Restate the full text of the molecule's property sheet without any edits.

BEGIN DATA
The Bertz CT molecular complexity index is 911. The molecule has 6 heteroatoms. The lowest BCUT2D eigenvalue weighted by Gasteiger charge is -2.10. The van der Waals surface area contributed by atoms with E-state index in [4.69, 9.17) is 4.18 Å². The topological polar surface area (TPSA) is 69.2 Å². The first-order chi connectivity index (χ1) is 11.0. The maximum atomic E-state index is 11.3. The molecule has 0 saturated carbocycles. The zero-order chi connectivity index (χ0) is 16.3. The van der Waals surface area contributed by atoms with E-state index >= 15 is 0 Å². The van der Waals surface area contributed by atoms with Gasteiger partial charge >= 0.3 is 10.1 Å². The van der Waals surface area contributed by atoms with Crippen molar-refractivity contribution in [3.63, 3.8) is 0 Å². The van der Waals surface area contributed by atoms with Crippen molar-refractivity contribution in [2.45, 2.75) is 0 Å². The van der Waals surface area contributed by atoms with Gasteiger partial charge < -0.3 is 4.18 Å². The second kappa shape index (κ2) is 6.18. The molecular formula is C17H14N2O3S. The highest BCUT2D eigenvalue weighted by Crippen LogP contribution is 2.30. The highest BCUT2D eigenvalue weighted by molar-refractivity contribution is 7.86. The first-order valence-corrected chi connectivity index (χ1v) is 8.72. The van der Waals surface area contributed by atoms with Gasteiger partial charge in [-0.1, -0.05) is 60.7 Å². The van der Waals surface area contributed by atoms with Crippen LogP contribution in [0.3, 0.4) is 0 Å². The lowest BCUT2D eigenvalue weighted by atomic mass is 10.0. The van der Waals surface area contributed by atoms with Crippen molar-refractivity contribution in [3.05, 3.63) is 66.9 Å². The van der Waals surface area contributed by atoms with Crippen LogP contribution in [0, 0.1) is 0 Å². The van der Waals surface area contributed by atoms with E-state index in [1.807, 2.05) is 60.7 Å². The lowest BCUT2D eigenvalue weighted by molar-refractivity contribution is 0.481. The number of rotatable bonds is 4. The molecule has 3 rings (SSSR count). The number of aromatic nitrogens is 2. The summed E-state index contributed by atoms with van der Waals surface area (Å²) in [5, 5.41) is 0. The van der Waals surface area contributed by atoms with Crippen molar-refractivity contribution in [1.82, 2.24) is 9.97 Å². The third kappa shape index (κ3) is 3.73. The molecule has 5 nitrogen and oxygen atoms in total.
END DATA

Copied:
The Bertz CT molecular complexity index is 911. The molecule has 6 heteroatoms. The lowest BCUT2D eigenvalue weighted by Gasteiger charge is -2.10. The van der Waals surface area contributed by atoms with E-state index in [4.69, 9.17) is 4.18 Å². The topological polar surface area (TPSA) is 69.2 Å². The first-order chi connectivity index (χ1) is 11.0. The maximum atomic E-state index is 11.3. The molecule has 0 saturated carbocycles. The zero-order chi connectivity index (χ0) is 16.3. The van der Waals surface area contributed by atoms with E-state index >= 15 is 0 Å². The van der Waals surface area contributed by atoms with Gasteiger partial charge >= 0.3 is 10.1 Å². The van der Waals surface area contributed by atoms with Crippen molar-refractivity contribution in [3.63, 3.8) is 0 Å². The van der Waals surface area contributed by atoms with Crippen molar-refractivity contribution in [2.45, 2.75) is 0 Å². The van der Waals surface area contributed by atoms with Gasteiger partial charge < -0.3 is 4.18 Å². The second kappa shape index (κ2) is 6.18. The molecular formula is C17H14N2O3S. The highest BCUT2D eigenvalue weighted by Crippen LogP contribution is 2.30. The highest BCUT2D eigenvalue weighted by molar-refractivity contribution is 7.86. The first-order valence-corrected chi connectivity index (χ1v) is 8.72. The van der Waals surface area contributed by atoms with Gasteiger partial charge in [-0.1, -0.05) is 60.7 Å². The van der Waals surface area contributed by atoms with Crippen LogP contribution in [0.3, 0.4) is 0 Å². The lowest BCUT2D eigenvalue weighted by atomic mass is 10.0. The van der Waals surface area contributed by atoms with Crippen molar-refractivity contribution in [3.05, 3.63) is 66.9 Å². The van der Waals surface area contributed by atoms with Crippen LogP contribution in [0, 0.1) is 0 Å². The van der Waals surface area contributed by atoms with E-state index in [1.807, 2.05) is 60.7 Å². The lowest BCUT2D eigenvalue weighted by molar-refractivity contribution is 0.481. The number of rotatable bonds is 4. The molecule has 3 rings (SSSR count). The number of aromatic nitrogens is 2. The summed E-state index contributed by atoms with van der Waals surface area (Å²) in [5, 5.41) is 0. The van der Waals surface area contributed by atoms with Crippen molar-refractivity contribution in [1.82, 2.24) is 9.97 Å². The third kappa shape index (κ3) is 3.73. The molecule has 5 nitrogen and oxygen atoms in total.